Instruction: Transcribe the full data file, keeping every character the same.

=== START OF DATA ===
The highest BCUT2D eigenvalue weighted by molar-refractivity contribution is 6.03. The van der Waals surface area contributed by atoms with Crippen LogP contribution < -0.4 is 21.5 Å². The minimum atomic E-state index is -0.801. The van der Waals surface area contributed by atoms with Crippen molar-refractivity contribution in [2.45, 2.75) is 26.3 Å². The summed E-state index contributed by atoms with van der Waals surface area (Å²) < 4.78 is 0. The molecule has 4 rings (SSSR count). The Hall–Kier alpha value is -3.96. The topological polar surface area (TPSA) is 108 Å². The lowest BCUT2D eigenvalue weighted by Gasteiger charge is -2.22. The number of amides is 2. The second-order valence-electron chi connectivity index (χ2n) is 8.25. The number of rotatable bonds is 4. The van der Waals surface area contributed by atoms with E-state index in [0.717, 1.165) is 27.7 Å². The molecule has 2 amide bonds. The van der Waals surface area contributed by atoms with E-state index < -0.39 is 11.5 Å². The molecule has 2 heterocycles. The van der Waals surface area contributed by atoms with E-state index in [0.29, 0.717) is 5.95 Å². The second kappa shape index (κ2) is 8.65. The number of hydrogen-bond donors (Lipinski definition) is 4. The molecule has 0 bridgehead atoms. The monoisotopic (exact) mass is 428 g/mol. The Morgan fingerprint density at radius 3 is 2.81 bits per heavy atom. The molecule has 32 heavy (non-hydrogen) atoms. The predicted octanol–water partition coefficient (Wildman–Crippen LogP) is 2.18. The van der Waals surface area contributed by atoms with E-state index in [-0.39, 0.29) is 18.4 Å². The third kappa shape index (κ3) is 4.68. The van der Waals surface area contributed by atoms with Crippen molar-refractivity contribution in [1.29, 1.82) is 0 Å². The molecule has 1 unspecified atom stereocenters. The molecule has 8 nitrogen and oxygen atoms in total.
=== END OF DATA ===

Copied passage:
The highest BCUT2D eigenvalue weighted by molar-refractivity contribution is 6.03. The van der Waals surface area contributed by atoms with Crippen LogP contribution < -0.4 is 21.5 Å². The minimum atomic E-state index is -0.801. The van der Waals surface area contributed by atoms with Crippen molar-refractivity contribution in [2.45, 2.75) is 26.3 Å². The summed E-state index contributed by atoms with van der Waals surface area (Å²) < 4.78 is 0. The molecule has 4 rings (SSSR count). The Hall–Kier alpha value is -3.96. The topological polar surface area (TPSA) is 108 Å². The lowest BCUT2D eigenvalue weighted by Gasteiger charge is -2.22. The number of amides is 2. The second-order valence-electron chi connectivity index (χ2n) is 8.25. The number of rotatable bonds is 4. The van der Waals surface area contributed by atoms with E-state index in [0.717, 1.165) is 27.7 Å². The molecule has 2 amide bonds. The van der Waals surface area contributed by atoms with E-state index < -0.39 is 11.5 Å². The molecule has 2 heterocycles. The van der Waals surface area contributed by atoms with E-state index in [0.29, 0.717) is 5.95 Å². The second kappa shape index (κ2) is 8.65. The number of hydrogen-bond donors (Lipinski definition) is 4. The molecule has 0 bridgehead atoms. The monoisotopic (exact) mass is 428 g/mol. The Morgan fingerprint density at radius 3 is 2.81 bits per heavy atom. The molecule has 32 heavy (non-hydrogen) atoms. The predicted octanol–water partition coefficient (Wildman–Crippen LogP) is 2.18. The van der Waals surface area contributed by atoms with E-state index in [-0.39, 0.29) is 18.4 Å². The third kappa shape index (κ3) is 4.68. The van der Waals surface area contributed by atoms with Crippen molar-refractivity contribution in [1.29, 1.82) is 0 Å². The molecule has 1 unspecified atom stereocenters. The molecule has 8 nitrogen and oxygen atoms in total.